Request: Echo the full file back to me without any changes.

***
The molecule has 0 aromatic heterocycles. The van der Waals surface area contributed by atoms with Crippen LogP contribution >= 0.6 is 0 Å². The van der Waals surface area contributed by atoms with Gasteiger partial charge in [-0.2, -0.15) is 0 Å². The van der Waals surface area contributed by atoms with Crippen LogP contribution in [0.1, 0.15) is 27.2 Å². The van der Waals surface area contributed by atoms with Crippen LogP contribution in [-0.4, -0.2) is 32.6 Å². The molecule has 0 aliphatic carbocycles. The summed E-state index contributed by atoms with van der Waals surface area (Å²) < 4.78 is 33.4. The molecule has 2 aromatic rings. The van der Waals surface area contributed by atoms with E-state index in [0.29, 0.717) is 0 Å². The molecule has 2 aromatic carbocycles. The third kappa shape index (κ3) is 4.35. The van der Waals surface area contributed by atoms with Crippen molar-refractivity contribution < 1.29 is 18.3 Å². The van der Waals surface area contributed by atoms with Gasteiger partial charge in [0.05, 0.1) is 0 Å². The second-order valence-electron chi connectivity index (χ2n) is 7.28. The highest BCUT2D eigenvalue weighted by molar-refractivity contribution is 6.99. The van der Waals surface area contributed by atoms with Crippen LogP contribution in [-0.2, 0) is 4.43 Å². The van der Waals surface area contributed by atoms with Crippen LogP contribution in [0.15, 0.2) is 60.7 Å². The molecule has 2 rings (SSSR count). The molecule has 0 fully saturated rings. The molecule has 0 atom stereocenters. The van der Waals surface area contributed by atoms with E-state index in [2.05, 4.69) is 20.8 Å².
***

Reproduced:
The molecule has 0 aromatic heterocycles. The van der Waals surface area contributed by atoms with Crippen LogP contribution >= 0.6 is 0 Å². The van der Waals surface area contributed by atoms with Gasteiger partial charge in [-0.2, -0.15) is 0 Å². The van der Waals surface area contributed by atoms with Crippen LogP contribution in [0.1, 0.15) is 27.2 Å². The van der Waals surface area contributed by atoms with Crippen LogP contribution in [-0.4, -0.2) is 32.6 Å². The molecule has 0 aliphatic carbocycles. The summed E-state index contributed by atoms with van der Waals surface area (Å²) < 4.78 is 33.4. The molecule has 2 aromatic rings. The van der Waals surface area contributed by atoms with E-state index in [0.29, 0.717) is 0 Å². The molecule has 2 aromatic carbocycles. The third kappa shape index (κ3) is 4.35. The van der Waals surface area contributed by atoms with Crippen molar-refractivity contribution < 1.29 is 18.3 Å². The van der Waals surface area contributed by atoms with Gasteiger partial charge in [0.05, 0.1) is 0 Å². The second-order valence-electron chi connectivity index (χ2n) is 7.28. The highest BCUT2D eigenvalue weighted by molar-refractivity contribution is 6.99. The van der Waals surface area contributed by atoms with Crippen LogP contribution in [-0.2, 0) is 4.43 Å². The van der Waals surface area contributed by atoms with Crippen LogP contribution in [0.15, 0.2) is 60.7 Å². The molecule has 2 rings (SSSR count). The molecule has 0 fully saturated rings. The molecule has 0 atom stereocenters. The van der Waals surface area contributed by atoms with E-state index in [2.05, 4.69) is 20.8 Å².